Fitness Articles

5 Common Running and Walking Injuries

How to Prevent and Treat Pain from Running and Walking

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What causes plantar fasciitis?
Some common causes of plantar fasciitis include:
  • Overtraining (especially long-distance running, walking, jogging or stair climbing)
  • Conditions like arthritis or diabetes
  • Poor foot anatomy and mechanics, such as flat feet, high arches or abnormal weight distribution
  • Inadequate shoes (type, fit, cushioning) and wearing high heels
What can be done to ease the pain of plantar fasciitis?
Treatment is most successful when started as soon as the symptoms and pain first occur. If treatment is limited or postponed, the condition can become chronic (it may lead to a bone spur) and much more difficult to treat. Typical treatment includes:
 
  • Stretch and massage the calf and arch of the foot, especially in the morning. Many times stretching alone will alleviate the problem. One effective stretch is to stand on the edge of a step or stair while holding onto a railing or wall for support. Let your heel hang off the back edge of the step (one at a time) until you feel a stretch. Hold this for stretch for one to five minutes and repeat several times a day. 
  • Resting from exercising
  • Ice and anti-inflammatory medicine to decrease the inflammation
  • Arch supports (orthotics), especially if you have very flat or extremely high arches
If the pain does not lessen with these treatments or if the pain has been presents for months then you should see a doctor. 
 
Shin Splints
           
What are shin splints?
Shin splints (also known as tibial stress syndrome) are a not a single medical condition, but a symptom of one of several underlying problems.
 
What are the symptoms of shin splints?
The dull pain of shin splints causes the front of the shin to ache, either chronically or only during exercise.
 
What causes shin splints?
Some common causes of shin splints include:
  • Changing the surface you usually run or walk on (such as formerly running on a track and then doing so on a sidewalk)
  • Ramping up your workout suddenly in intensity or duration
 
The underlying issues that lead to shin splints include:
  • Overuse of leg muscles
  • Stress fractures (tiny breaks in the lower leg bones)
  • Overpronation or ''flat feet"
What can be done to ease the pain of shin splints?
  • Resting from exercising
  • Ice and anti-inflammatory medicine to decrease the inflammation
  • Arch supports (orthotics), especially if you have very flat or extremely high arches
  • Range of motion exercises
 
Achilles Tendinopathy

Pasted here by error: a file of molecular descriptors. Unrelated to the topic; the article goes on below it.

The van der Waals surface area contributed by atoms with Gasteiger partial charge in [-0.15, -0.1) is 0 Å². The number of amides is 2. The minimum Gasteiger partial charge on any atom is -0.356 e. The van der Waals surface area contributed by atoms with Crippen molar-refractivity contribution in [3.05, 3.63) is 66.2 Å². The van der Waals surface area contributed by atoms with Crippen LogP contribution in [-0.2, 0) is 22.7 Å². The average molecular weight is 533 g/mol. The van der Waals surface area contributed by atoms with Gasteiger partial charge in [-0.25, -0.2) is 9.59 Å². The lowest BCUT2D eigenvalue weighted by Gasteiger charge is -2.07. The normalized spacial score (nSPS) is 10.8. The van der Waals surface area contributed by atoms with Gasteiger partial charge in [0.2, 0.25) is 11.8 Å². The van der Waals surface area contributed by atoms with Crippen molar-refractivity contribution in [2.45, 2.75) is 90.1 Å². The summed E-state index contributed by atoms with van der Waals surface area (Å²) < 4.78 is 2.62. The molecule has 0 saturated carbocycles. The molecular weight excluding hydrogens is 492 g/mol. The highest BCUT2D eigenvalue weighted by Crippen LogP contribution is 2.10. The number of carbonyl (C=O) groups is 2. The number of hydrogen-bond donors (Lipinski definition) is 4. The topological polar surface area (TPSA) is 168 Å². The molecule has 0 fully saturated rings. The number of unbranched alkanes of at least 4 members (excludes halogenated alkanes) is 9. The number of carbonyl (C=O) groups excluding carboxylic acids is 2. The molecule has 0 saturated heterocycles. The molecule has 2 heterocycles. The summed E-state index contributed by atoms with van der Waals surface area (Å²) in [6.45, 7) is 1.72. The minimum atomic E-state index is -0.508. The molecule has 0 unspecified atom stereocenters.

What is Achilles tendinopathy?
Achilles tendinopathy refers to both Achilles tendinitis (an inflamation of the Achilles tendon, which connects the calf to the heel bone) and Achilles tendinosis (tiny tears in and around the tendon). While many doctors refer to all Achilles pain as tendinopathy, tendinosis is actually much more common.
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About The Author

Megan Patrick Megan Patrick
Megan Lane Patrick has been a professional writer and editor for the past 16 years, and was a chronic dieter for at least 30. A combination of weight-loss surgery, mindful eating and daily exercise finally allowed her to maintain a weight loss of more than 100 pounds. When she's not lifting weights at the gym, you can find her walking shelter dogs as a volunteer for the SPCA.

Member Comments

  • I have Plantar Fasciitis plus Neuropathy! For the Plantar Fasciitis I went through about 15 physical therapy sessions, stretching, soaking, etc. None of these helped much until I got Orthotic inserts! Big difference!!! - 8/27/2014 11:33:37 AM
  • SILVIA1961
    I just started one of the Sparks programs, 5 weeks to a 5 K. I am taking my dog out on the walk/run program. I feel guilty if I leave him behind. - 12/22/2013 6:19:37 PM
  • I just started jogging. I think I'll rest tomorrow and just lift weights. I do ice and take iboprofen. - 8/26/2013 8:20:15 PM
  • Right now I have three of the five injuries and I don't run - I got them from issues I have with arthritis and just plain walking!
    Coach Nicole has a video using the foam roller for a releasing the tightness of ITB - very helpful but hurts like heck! - 8/26/2013 3:31:19 PM
  • I started running and was fine until after my first 5K. After the run, I moved my knee wrong, and felt a sharp pain in my knee and hip. It lasted a couple of hours, and my knee was very tender after it. I let my leg heal for a few weeks and after I stopped feeling any pain I tried running again, and sure enough the pain came back. So I gave up running. But every now and again my knee will hurt. So I asked my Dr and the response was, "Yeah that happens to everyone who runs. I suggest you try other activities." (which was not at all helpful) - 8/26/2013 1:09:20 PM
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